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Internet of Things (IoT) impacts on Supply Chain Harry Machado 5617A Kiam Street Houston, TX 77007 (402)541-4525 Harry Machado (BS in Industrial Engineering, Universidad de Lima, Peru. MS in Economics, University of Nebraska at Omaha) is currently a graduate student in the MBA program with a concentration in Energy Finance and Investments at C.T. Bauer College of Business, University of Houston. APICS Houston Student Chapter APICS ID: 1951133 Part-Time Graduate
Kartik Shah 17119 Nitshill Lane Richmond, TX 77407 (917)365-0898
Kartik Shah (BS in Electronics & Communication, Ahmedabad -India, MS in Computer Systems, Boston University) is currently a graduate student in the MBA program with concentration in Supply Chain Management at C.T. Bauer College of Business, University of Houston. APICS Houston Student Chapter APICS ID: 4020371 (Registration ID) Part-Time Graduate
ABSTRACT In this white paper, our team will provide an overview of this new phenomenon called Internet
of Things (IoT) and its possible impacts in the development of supply chains and other
applications. Our paper will present the stepping stones in the development of the IoT, and
then it will focus on specific applications of IoT such as warehouse management systems,
inventory management and manufacturing operations. Moreover, the paper will describe the
efficiency gains in the IoT applications. The paper will also discuss Pros and Cons and will also
explore the risks associated with this new technology. Finally, we will conclude with next steps
and future works planned for IoT to become a reality.
INTRODUCTION The internet of things (IoT) is a network of objects equipped with radio frequency identification
chips and similar technologies so that the objects could communicate and interact with each
other. IoT represents the next evolution of the Internet, taking a huge leap in its ability to
gather, analyze, and distribute data that we can turn into information, knowledge, and
ultimately wisdom. IoT can also be referred as "Internet of Objects".
IoT can be viewed as Networks of Networks as shown below. In essence, IoT can be viewed as
billions of connections that will encompass every aspect of our lives.
Source: SAP the CEO Perspective
HISTORICAL EVIDENCE Prior to this definition, authors have imagined about connecting the physical realm with the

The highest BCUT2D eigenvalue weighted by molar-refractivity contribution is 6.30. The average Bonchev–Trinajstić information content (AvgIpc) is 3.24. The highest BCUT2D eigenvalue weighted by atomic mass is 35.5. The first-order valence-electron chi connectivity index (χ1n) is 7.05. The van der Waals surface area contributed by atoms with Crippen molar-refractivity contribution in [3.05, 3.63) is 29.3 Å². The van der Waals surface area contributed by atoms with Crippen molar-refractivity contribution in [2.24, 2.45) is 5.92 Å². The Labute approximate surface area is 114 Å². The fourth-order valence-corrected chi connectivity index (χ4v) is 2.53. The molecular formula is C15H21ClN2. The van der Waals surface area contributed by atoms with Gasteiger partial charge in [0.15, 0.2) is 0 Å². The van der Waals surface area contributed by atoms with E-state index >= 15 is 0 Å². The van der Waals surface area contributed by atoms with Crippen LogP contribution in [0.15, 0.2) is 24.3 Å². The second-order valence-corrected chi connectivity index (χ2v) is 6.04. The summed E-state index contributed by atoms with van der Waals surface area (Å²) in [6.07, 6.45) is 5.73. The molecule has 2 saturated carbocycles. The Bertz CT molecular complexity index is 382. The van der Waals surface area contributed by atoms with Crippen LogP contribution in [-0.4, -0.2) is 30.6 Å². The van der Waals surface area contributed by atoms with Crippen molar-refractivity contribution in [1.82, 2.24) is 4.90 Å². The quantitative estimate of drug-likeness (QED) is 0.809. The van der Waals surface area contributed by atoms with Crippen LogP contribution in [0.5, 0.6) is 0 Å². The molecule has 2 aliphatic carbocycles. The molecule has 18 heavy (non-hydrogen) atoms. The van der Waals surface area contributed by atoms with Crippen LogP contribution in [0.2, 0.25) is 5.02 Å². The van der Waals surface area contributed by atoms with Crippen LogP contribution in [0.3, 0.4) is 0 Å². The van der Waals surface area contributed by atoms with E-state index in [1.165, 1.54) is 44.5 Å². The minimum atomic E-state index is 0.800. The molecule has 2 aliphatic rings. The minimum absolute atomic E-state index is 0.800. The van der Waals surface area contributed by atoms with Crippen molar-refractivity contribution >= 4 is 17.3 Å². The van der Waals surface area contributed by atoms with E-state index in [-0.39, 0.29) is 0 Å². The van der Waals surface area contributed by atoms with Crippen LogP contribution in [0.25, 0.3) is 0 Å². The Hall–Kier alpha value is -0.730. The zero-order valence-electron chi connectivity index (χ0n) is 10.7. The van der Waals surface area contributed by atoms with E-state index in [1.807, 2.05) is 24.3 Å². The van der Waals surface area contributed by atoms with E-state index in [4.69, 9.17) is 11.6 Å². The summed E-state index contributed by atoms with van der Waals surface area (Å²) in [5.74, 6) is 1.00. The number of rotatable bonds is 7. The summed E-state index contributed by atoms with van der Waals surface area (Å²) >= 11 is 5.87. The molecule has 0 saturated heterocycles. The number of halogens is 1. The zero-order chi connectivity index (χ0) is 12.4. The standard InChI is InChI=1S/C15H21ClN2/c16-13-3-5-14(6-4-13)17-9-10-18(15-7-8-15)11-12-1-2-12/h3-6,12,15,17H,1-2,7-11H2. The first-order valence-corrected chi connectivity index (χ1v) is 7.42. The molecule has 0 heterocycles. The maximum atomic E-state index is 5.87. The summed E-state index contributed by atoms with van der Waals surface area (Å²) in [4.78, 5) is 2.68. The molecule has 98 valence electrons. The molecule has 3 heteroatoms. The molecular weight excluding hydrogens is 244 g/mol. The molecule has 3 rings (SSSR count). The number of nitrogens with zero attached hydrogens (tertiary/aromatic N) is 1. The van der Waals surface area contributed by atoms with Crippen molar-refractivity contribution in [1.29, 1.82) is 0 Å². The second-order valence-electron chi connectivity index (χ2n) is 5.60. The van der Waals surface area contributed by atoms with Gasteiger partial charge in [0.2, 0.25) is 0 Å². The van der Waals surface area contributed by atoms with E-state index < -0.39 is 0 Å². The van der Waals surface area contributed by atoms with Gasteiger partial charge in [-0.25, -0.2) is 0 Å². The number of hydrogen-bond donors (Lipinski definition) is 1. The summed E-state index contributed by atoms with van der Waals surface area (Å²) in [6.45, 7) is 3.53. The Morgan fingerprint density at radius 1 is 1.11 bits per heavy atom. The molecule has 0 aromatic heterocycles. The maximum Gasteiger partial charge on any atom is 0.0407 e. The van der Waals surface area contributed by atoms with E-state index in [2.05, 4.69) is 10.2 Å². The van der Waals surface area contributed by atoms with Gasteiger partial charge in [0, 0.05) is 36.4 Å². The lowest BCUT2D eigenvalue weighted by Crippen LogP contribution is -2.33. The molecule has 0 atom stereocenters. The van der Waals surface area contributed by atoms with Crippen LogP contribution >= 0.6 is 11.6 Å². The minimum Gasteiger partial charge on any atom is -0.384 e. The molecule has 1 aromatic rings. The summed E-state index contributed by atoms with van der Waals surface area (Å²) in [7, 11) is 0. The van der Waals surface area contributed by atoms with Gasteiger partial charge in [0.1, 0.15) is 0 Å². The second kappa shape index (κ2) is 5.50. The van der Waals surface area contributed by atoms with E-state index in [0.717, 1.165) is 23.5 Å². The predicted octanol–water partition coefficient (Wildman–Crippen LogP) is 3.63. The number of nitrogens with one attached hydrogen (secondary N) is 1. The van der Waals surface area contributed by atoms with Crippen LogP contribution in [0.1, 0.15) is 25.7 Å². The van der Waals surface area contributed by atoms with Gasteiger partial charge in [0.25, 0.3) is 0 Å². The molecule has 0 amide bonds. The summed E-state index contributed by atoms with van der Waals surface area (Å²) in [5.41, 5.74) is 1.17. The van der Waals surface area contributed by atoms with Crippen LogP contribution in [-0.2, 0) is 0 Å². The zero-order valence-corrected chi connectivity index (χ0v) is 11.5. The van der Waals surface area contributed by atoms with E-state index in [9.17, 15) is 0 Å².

digital, and inventors have developed supporting technologies. Per Gil Press at Forbes:
In 1932, Jay B. Nash in Spectatoritis writes about machines supporting us in our daily lives
and increasing our leisure time.
In 1949, Norman Joseph Woodland preconceives the linear code bar. In 1952, will be
awarded with the first patent for the code bar.
In 1973, Mario Cardullo receives the first patent for a passive, read-write RFID tag.
In 1974, a Universal Product Code (UPC) label is used to ring up purchases at a supermarket
for the first time.
In 1990, Olivetti develops an active badge system, using infrared signals to communicate a
In September 1991, Xerox PARCs Mark Weiser publishes The Computer in the 21st
Century in Scientific American, using the terms ubiquitous computing and embodied
virtuality to describe his vision of how specialized elements of hardware and software,
connected by wires, radio waves and infrared, will be so ubiquitous that no one will notice
In 1995, Siemens sets up a dedicated department inside its mobile phones business unit to
develop and launch a GSM data module called M1 for machine-to-machine (M2M)
industrial applications, enabling machines to communicate over wireless networks.
In 1999, the Auto-ID (for Automatic Identification) Center is established at MIT. Sanjay
Sarma, David Brock and Kevin Ashton turned RFID into a networking technology by linking
objects to the Internet through the RFID tag.
In March 2002, Chana Schoenberger and Bruce Upbin publish The Internet of Things in
Forbes. They quote Kevin Ashton of MITs Auto-ID Center: We need an internet for things,
a standardized way for computers to understand the real world.
In January 2003, Bernard Traversat et al. publish Project JXTA-C: Enabling a Web of Things
in HICSS 03 Proceedings of the 36th Annual Hawaii International Conference on System
Sciences. They write: The open-source Project JXTA was initiated a year ago to specify a
standard set of protocols for ad hoc, pervasive, peer-to-peer computing as a foundation of
the upcoming Web of Things.